- Ryan McGee, ESPN Senior Writer
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IT WAS A run-of-the-mill handshake between two Cup competitors in the Atlanta Motor Speedway garage, but one of the men was clearly geeked over what had just happened. "I've known him for a while now, and I know it shouldn't be that big of a deal anymore," says 2011 Daytona 500 champion Trevor Bayne, practically vibrating on the September afternoon. "But I mean, it's still Jeff Gordon."
Bayne was 20 months old when Gordon made his Cup debut in 1992. Like most 20-something racers, he grew up with Gordon posters in his locker, wore DuPont apparel and rented Looney Tunes: Back in Action just to see Yosemite Sam drive the No. 24 Chevy up the Vegas Strip. Now that generation of drivers races alongside its inspiration, and it doesn't appear as if the legend will hang up his helmet any time soon -- despite a season that has forced Gordon to stare down career mortality.
The 41-year-old spent the spring struggling through his worst-ever first half of a season. He didn't crack the top 15 in the points standings until late July. Week after week, Gordon wasted good race cars on bad finishes, with untimely accidents and uncharacteristic engine failures. "It would be different if we were terrible," Gordon says, "but we had cars that could win and were still finishing 30th because of nothing but bad luck."
It wasn't all misfortune that held him back. Labor Day weekend at Atlanta, Gordon publicly chided himself for finishing second to Denny Hamlin: "I'm getting soft in my old age. Fifteen years ago, I would have just moved him right up the racetrack."
But one week later, in the regular-season finale at Richmond, Gordon looked young again, taking a car that had been a lap down, racing it furiously up to second and squeezing into the final spot of NASCAR's 12-car postseason field by one point.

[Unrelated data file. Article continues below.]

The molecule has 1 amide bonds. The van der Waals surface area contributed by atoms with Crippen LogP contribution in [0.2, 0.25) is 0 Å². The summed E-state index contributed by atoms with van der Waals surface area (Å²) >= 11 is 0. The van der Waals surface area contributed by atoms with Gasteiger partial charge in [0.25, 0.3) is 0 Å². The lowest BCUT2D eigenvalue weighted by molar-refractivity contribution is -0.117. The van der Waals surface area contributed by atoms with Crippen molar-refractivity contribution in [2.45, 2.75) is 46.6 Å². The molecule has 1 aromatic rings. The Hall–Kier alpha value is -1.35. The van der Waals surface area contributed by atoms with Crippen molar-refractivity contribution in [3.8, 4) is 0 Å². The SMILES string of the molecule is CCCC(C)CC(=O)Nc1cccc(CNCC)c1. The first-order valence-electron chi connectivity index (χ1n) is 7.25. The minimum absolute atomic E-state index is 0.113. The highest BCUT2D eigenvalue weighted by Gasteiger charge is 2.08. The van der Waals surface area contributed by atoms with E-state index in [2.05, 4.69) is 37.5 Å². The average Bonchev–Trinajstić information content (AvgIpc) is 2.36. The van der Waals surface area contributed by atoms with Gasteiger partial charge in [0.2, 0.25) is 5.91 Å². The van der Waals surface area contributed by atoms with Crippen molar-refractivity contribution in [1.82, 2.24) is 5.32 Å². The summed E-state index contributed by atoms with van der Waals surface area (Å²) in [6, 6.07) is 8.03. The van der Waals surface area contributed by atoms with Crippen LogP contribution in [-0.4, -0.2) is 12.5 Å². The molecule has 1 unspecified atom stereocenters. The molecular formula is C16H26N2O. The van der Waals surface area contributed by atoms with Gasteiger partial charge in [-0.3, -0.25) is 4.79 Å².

"Fans now say to me, 'Jeff, you've got some gray in your hair there, buddy,'" says the man who ranks third on NASCAR's all-time wins list. "Hey, you go through the kind of spring we had and you'll go gray real quick. And don't forget, I also have a 2-year-old and a 5-year-old at home."
The driver, long ago pegged Wonder Boy by Dale Earnhardt, used to laugh off the idea of racing past 40. But after his Aug. 5 win at Pocono, as his entire family gathered in a rain-soaked Victory Lane, an emotional Gordon teared
up. "I have 86 wins," he said, "but this might be the most special because it's the first where my family can really grasp what's going on and enjoy this."
But none of them, not even Ingrid, his wife of six years, has seen him win a Cup. The last of his four came in 2001. On Nov. 15, Gordon will quietly acknowledge the 20th anniversary of his debut in the circuit then called the Winston Cup. Three days later, in the season finale at Homestead-Miami, he hopes to celebrate much more loudly, having clinched that elusive fifth title. "That's a gift I want to give my family and my crew," he says. "They sacrifice a lot to let me do what I do, and they've never experienced winning a championship. I know we just barely got into the Chase, but I really think I can do this."
Of course he can. He's Jeff Gordon.